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The Staiger Sprinter Conversion
Gravelbikes are totally trendy at the moment. Unfortunately, the hip gravel bikes are not exactly cheap. Sure, those who buy a 'Gravel' as their first bike will not be shocked by the cost prices. For all those who just want to try out the adventure 'gravel' for a while, there is my bike project #gravel4less: Freedom on gravel for little money ;-)
A gravel bike - what is it again? A road bike with cross tyres? A mountain bike with road handlebars? Neither. Gravel is really a completely new thing and the result of different trends and needs. Not every mountain biker has the great flow trails nearby or the opportunity to go somewhere every weekend to get the most out of the full suspension bike. But until the next dirt road - that is usually relatively easy to reach. Riding on dirt roads, however, is not really fun on a mountain bike. Many road cyclists complain about ever more ruthless drivers and of course the ever denser traffic. Do you want to ride your carbon road bike over dirt roads on ultra slick tires? It's not a good idea. And of course we also have the e-bikes which are developing quite disruptively. If you want to be trendy, don't do what everybody else does. So grow a full beard and ride with a bike that nobody can classify things that don't fit. Luckily, it's not like that. Rather in such a way that every trend causes a counter-trend and in the case of comfortable e-bikes this means simply pedalling again. But please really sporty and in beautiful surroundings; without noise and dirt. Et voilà - what you need is a gravel bike and at least a subscription to a bike magazine that deals exclusively with the topic of gravel.
For the time being I won't do the newspaper subscription, but I'd like to get real driving fun out of the of gravelled forest paths. So I need a gravel bike! The market starts with the Decathlon Triban 100 for as much as 259.95 Euros. For this you get an 11.4 kilo heavy aluminium racer (without pedals) with 7-speed Shimano gears, 700x32 hybrid tires and rim brakes with Tektro 340 levers. If you turn up your nose directly now, you don't really understand what recreational graveling is all about. It's about the pure experience and sport. Full stop. Have a look at the test reports - for people like me who maybe want to fly over gravel for something like 2 weeks a year a very hot offer.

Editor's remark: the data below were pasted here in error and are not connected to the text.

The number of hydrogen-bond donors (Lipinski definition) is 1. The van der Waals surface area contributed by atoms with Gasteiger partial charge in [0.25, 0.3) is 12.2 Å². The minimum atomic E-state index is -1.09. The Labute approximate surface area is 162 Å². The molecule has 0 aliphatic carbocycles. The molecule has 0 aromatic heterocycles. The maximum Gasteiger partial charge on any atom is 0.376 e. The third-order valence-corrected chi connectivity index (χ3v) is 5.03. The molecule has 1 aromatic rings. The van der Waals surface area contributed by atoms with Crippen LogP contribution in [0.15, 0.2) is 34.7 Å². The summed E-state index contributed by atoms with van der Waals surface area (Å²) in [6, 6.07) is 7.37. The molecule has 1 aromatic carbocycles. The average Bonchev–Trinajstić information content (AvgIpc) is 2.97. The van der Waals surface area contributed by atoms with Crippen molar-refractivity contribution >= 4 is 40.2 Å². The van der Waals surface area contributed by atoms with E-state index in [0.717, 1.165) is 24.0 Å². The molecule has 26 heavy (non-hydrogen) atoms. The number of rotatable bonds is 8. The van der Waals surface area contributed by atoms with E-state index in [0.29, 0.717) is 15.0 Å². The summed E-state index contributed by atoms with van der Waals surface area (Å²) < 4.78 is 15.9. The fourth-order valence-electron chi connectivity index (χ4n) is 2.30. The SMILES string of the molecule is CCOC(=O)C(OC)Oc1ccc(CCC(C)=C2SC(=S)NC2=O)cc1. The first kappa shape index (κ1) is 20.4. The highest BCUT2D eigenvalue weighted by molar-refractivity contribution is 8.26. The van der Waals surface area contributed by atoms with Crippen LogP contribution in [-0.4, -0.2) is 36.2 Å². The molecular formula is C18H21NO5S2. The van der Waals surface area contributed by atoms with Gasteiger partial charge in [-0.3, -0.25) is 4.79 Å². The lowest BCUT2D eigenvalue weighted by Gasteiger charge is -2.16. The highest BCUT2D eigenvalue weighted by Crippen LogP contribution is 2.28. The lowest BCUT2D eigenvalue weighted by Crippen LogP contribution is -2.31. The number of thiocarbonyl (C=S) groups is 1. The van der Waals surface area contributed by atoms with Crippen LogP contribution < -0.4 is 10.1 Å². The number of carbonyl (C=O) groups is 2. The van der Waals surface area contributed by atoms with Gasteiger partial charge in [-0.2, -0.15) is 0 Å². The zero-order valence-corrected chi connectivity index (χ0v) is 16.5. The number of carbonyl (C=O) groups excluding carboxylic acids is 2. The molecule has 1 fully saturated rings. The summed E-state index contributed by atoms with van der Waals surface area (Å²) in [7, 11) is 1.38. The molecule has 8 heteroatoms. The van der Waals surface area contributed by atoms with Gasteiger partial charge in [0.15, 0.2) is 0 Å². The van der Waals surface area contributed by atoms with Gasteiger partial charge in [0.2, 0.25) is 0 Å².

Those who make greater demands in terms of technology must take more money in their hands. The entry-level prices of well-known brand manufacturers are usually around 850 Euros. Whether these bikes are really much better in practice than the Decathlon I can not judge; however, from the paper they already offer clearly higher-quality components. For example, the Haibike Seet Alltrack 1.0 offers mechanical disc brakes, Shimano Tiagra components and 20 gears. And it also looks pretty awesome and fast.
I have chosen a third variant and the result is the SteffsWorld #gravel4less Custom Bike. From the price it beats the cheap Decathlon by lengths, the seating position is sporty and comfortable and the look is definitely unique. My claim: Do it so original that Ken from Kaplan Motorcycles still likes it and so freaky that it could come out of Blitz Motorcycles' garage. Think that worked out pretty well.
Basis for the conversion is a 28" men's bike in frame height 58 cm of the brand Staiger/Gerlingen near Stuttgart from the late 70s, which was practically not really in use. The bike has thus well and gladly 40 years on the hump - and, what is pretty amazing, is equipped with the old Shimano FH400 with 6 gears and index shift lever. Yes, this is the gear unit with the solid steel wire (PPS). Such a bike you get for twenty Euros. If you want a more modern shifter, which is really no fault because of spare parts/upgrade, you have to calculate with forty to seventy Euros - depending on condition and components.
In the first step, the bike, which was sold as a 'touring bike', was stripped: mudguards, chain guard, luggage rack, lights and touring handlebars - everything has to go. The friendly guy around the corner had a matching handlebar in the basement. Thank you. In addition there are two Kenda K161 cross tires in 700x35C with corresponding tubes (€ 30), seat post (€ 13), Tektro brake lever RL340 (€ 17), set brake cables from Shimano (€ 10). The saddle and the handlebar tape cost about 25 Euros (I still had in the basement), I got the used 324 click pedals from Shimano for ten Euros. All in all 125 Euros and thus less than half of Decathlon's price hit.
As soon as the continuous rain has distorted it goes then intensively on gravel into the autumn. First test rides on the road have been really fun and above all a desire for more. I am enthusiastic about the Weinmann alloy wheels. Run like new and accelerate easily. I will tell you how the 'Staiger' is doing on the gravel trails in Schönbuch. In the meantime I wish you all a nice and injury-free rest season. Keep Riding Folks ;-)
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